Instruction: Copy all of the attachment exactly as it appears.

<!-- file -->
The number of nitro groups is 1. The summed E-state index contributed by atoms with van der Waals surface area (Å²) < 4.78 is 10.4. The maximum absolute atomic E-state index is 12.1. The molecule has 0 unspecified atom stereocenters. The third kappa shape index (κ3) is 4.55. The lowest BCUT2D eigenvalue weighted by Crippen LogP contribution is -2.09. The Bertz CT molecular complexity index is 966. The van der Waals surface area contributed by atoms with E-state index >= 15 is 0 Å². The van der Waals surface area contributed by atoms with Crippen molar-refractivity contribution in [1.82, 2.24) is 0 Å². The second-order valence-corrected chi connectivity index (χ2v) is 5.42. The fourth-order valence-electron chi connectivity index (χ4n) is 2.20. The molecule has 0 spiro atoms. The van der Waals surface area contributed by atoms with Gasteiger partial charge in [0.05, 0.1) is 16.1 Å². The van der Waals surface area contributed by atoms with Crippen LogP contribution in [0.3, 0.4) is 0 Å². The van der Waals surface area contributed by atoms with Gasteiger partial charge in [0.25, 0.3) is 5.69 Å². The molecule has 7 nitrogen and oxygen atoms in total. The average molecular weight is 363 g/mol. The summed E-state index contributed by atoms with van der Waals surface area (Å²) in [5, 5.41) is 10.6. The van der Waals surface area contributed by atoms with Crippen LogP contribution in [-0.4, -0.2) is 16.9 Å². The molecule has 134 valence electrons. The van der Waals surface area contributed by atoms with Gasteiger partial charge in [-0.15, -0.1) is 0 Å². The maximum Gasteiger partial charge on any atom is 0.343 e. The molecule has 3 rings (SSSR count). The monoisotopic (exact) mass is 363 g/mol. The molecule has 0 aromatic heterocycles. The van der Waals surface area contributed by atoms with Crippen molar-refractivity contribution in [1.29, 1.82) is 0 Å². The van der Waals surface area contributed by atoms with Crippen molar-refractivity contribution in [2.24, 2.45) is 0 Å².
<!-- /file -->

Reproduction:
The number of nitro groups is 1. The summed E-state index contributed by atoms with van der Waals surface area (Å²) < 4.78 is 10.4. The maximum absolute atomic E-state index is 12.1. The molecule has 0 unspecified atom stereocenters. The third kappa shape index (κ3) is 4.55. The lowest BCUT2D eigenvalue weighted by Crippen LogP contribution is -2.09. The Bertz CT molecular complexity index is 966. The van der Waals surface area contributed by atoms with E-state index >= 15 is 0 Å². The van der Waals surface area contributed by atoms with Crippen molar-refractivity contribution in [1.82, 2.24) is 0 Å². The second-order valence-corrected chi connectivity index (χ2v) is 5.42. The fourth-order valence-electron chi connectivity index (χ4n) is 2.20. The molecule has 0 spiro atoms. The van der Waals surface area contributed by atoms with Gasteiger partial charge in [0.05, 0.1) is 16.1 Å². The van der Waals surface area contributed by atoms with Crippen LogP contribution in [0.3, 0.4) is 0 Å². The van der Waals surface area contributed by atoms with Gasteiger partial charge in [0.25, 0.3) is 5.69 Å². The molecule has 7 nitrogen and oxygen atoms in total. The average molecular weight is 363 g/mol. The summed E-state index contributed by atoms with van der Waals surface area (Å²) in [5, 5.41) is 10.6. The van der Waals surface area contributed by atoms with Crippen LogP contribution in [-0.4, -0.2) is 16.9 Å². The molecule has 134 valence electrons. The van der Waals surface area contributed by atoms with Gasteiger partial charge in [-0.15, -0.1) is 0 Å². The maximum Gasteiger partial charge on any atom is 0.343 e. The molecule has 3 rings (SSSR count). The monoisotopic (exact) mass is 363 g/mol. The molecule has 0 aromatic heterocycles. The van der Waals surface area contributed by atoms with Crippen molar-refractivity contribution in [1.29, 1.82) is 0 Å². The van der Waals surface area contributed by atoms with Crippen molar-refractivity contribution in [2.24, 2.45) is 0 Å².